Medical Aid for Palestinians (MAP) is greatly saddened by the high loss of life and further mass casualties in Gaza this week and outraged that the safety of medical workers in Gaza was once again endangered as they carried out their vital humanitarian functions.
Monday 14 May was the deadliest day in Gaza since 2014. According to the Ministry of Health, 60 Palestinians were killed, including eight children and one health worker, and 2,771 injured after the use of live ammunition, rubber bullets and tear gas by Israeli forces targeting demonstrators. Of those hospitalised, 1359 suffered gunshot wounds.
Medical teams in Gaza also came under attack. Paramedic Musa Abuhassanin was fatally shot in the chest and 18 health personnel were injured, including Canadian-Palestinian doctor Tarek Loubani who was shot in both legs. Seven ambulances were damaged after they were targeted with tear gas canisters.
The following day, on the 70 anniversary of the Nakba, two Palestinians were reported to have been killed by Israeli forces in Gaza, and 417 injured. Multiple demonstrations also took place today across the West Bank, in commemoration of the Nakba. Initial figures from UN OCHA indicate that at least 166 Palestinians, including four children, were injured.
Since the Great March of Return demonstrations began on 30 March, at least 102 Palestinians, including 12 children, have been killed by Israeli forces during the course of the protests and more than 12,271 injured. 6,760 Palestinians have been hospitalised, including 3,598 (53 %) by live ammunition. More Palestinians have been injured in the demonstrations (12,271) than during Israels 51-day military offensive on Gaza in 2014 (11,231).
On Monday 14 May one Israeli soldier was lightly wounded and taken to hospital for treatment, the first Israeli casualty reported to date. There does not appear to have been any threat to them or to others that could have justified the widespread use of lethal and other excessive force.
Speaking to the New Statesman from Gaza this week, MAP CEO Aimee Shalan said:
“Our UK programme director and senior surgeons, here as part of an orthoplastic team, have all been in conflict zones before, but they say they have never seen injuries on the scale they saw yesterday [Monday 14 May]. Ambulances, triage areas, emergency rooms and theatres were all full.
“I have visited Gaza many times, and I have never seen the situation this bad before – in terms of morale, it is rock bottom. The people here are exhausted by Israels closure and blockade, which has lasted 11 years.”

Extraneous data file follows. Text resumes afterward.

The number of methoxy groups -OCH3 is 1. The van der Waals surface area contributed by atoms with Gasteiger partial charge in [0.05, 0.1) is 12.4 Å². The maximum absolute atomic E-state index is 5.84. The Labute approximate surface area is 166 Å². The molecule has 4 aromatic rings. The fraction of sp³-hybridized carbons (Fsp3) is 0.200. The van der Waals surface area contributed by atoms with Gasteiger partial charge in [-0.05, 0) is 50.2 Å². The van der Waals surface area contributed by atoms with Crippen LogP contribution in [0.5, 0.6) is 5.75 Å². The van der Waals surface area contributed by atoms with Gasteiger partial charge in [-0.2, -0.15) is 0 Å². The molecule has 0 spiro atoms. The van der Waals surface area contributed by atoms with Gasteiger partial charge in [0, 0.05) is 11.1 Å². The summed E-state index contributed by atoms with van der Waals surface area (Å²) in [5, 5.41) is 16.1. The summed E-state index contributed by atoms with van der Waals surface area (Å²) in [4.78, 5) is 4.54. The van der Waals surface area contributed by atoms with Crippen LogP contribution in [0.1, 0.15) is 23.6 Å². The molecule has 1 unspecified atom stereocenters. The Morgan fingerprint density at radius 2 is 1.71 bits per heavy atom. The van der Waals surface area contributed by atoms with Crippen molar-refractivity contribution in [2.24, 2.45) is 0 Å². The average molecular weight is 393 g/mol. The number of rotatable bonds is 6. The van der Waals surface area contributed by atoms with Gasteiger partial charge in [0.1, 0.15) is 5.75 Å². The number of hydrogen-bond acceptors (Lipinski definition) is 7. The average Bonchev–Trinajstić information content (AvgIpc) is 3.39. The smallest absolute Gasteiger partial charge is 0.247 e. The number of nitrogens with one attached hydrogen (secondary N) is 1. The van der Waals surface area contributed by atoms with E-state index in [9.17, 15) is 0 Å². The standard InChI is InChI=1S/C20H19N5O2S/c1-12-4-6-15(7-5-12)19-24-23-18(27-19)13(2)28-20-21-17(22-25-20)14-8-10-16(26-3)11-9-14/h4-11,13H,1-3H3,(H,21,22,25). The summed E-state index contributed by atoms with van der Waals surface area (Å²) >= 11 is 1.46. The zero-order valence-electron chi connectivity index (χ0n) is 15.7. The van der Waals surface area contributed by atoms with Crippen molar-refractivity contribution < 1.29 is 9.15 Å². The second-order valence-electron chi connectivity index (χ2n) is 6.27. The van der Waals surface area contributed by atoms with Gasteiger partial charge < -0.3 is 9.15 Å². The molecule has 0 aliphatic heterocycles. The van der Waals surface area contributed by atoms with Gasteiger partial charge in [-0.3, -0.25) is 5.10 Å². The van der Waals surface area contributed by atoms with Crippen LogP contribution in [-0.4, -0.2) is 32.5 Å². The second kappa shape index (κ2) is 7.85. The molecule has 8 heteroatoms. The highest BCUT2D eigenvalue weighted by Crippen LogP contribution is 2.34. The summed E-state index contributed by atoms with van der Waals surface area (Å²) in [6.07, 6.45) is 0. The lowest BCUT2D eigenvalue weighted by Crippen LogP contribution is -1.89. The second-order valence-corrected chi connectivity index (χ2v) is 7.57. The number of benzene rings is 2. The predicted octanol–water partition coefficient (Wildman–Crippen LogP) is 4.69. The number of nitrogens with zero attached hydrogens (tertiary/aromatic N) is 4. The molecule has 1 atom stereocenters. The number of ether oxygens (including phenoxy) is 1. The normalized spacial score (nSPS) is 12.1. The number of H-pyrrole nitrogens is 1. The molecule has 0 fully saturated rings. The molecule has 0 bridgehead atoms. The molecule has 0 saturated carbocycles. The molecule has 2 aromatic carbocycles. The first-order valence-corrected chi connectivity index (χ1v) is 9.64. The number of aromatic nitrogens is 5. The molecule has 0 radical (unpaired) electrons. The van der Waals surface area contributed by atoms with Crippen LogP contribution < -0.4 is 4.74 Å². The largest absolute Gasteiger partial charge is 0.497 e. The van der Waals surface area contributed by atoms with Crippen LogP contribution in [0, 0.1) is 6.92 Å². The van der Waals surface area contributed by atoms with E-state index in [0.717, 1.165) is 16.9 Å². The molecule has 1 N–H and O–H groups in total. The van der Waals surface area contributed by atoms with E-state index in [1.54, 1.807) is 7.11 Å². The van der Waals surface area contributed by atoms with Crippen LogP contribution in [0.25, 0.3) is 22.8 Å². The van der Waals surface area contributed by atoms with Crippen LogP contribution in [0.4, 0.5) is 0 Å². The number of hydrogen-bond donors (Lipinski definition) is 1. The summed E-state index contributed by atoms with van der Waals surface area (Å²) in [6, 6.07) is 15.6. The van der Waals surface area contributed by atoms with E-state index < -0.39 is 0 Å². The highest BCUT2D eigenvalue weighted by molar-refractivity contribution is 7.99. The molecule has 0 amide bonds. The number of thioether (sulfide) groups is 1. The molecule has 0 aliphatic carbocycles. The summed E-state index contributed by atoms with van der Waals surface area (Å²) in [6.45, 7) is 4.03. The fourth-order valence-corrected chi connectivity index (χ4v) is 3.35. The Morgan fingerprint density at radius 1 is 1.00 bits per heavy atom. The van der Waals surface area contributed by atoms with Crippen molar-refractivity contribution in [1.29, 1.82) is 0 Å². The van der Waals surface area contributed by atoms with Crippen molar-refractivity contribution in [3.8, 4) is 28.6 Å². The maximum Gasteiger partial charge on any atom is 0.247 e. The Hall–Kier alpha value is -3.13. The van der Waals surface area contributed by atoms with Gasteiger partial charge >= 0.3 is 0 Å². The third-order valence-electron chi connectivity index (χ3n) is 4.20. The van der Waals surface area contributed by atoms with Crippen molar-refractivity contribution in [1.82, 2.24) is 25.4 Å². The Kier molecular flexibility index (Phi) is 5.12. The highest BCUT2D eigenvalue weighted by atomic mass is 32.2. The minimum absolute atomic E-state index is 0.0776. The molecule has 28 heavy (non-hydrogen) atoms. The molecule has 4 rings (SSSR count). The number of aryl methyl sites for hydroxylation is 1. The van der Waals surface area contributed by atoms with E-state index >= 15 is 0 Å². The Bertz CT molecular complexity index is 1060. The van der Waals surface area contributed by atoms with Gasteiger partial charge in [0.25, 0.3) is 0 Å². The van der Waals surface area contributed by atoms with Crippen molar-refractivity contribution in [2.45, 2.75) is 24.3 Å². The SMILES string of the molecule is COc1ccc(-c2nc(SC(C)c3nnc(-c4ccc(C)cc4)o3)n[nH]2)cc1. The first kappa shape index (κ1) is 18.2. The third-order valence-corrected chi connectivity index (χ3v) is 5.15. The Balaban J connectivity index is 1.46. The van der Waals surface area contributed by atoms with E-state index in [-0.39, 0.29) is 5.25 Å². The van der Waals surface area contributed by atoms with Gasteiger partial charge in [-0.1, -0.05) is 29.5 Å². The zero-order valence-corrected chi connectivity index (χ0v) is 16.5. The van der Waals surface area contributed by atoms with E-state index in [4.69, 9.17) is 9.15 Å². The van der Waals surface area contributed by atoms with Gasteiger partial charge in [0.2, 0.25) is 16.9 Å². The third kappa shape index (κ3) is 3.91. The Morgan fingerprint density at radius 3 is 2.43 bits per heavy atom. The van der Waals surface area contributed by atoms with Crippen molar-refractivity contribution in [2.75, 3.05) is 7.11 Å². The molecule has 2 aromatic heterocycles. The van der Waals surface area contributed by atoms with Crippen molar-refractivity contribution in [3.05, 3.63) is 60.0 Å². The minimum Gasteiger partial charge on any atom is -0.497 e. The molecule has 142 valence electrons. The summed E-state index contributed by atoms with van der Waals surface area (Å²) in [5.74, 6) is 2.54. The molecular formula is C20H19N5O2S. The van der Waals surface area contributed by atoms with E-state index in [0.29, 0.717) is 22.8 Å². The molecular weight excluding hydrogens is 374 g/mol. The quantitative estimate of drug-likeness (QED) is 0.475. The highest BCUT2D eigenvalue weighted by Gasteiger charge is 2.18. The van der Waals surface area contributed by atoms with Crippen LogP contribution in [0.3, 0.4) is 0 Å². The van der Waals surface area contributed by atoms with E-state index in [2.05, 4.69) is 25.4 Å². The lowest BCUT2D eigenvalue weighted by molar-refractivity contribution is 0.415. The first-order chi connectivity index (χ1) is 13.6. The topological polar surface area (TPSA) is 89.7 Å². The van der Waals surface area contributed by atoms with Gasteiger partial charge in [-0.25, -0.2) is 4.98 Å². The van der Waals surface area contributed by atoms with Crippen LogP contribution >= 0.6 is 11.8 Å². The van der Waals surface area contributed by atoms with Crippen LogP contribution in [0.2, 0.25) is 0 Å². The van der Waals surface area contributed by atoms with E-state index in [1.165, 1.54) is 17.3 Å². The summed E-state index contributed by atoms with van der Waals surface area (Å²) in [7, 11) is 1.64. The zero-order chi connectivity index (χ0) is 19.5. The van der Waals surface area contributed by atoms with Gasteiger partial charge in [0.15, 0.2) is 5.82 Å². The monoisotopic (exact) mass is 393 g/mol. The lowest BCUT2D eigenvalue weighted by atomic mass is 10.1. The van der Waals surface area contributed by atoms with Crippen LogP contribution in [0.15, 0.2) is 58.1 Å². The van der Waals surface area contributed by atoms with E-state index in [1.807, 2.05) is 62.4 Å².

Dr Andy Ferguson, MAPs Director of Programmes, described the devastating injuries he saw in Gazas hospitals:
MAP is responding directly to help local teams treat the injured through the provision of essential medical supplies including medicines, disposables and equipment for orthopaedic surgery. We also supported three medics, orthopaedic surgeon Graeme Groom, consultant plastic surgeon Tom Potokar and plastic and reconstructive surgeon Ghassan Abu Sitta, who were in Gaza this week working alongside local teams to treat the large number of complex limb injuries as a result of the use of live fire. We have been overwhelmed by the generosity of supporters who have made our rapid response possible. Thank you.
MAPs team in Gaza have reported that the health system is near breaking point after receiving so many devastating and disabling injuries. Chronic shortages in medicines and disposables have spiked in recent months and are particularly acute for cancer, cardiac and dialysis patients. In addition, hospitals suffer from severe shortages of fuel to keep generators running and services open and are functioning on just four or five hours of mains supply of electricity a day.
At a press conference at Al Shifa Hospital, the Ministry of Health called for international support to prevent the complete collapse of the healthcare system in Gaza.
The blockade of almost 2 million people in Gaza has been labelled “collective punishment” by the UN Secretary General, the UN Special Rapporteur on human rights in the occupied Palestinian territory and by the International Committee of the Red Cross. Collective punishment is prohibited under international law.
11 years of closure, three major offensives by Israeli armed forces, 51 years of occupation and chronic fuel shortages have together pushed Gaza to the brink of being an “unliveable” environment, as the UN warned several years ago.
MAP repeats its call to the UK Government and the international community to: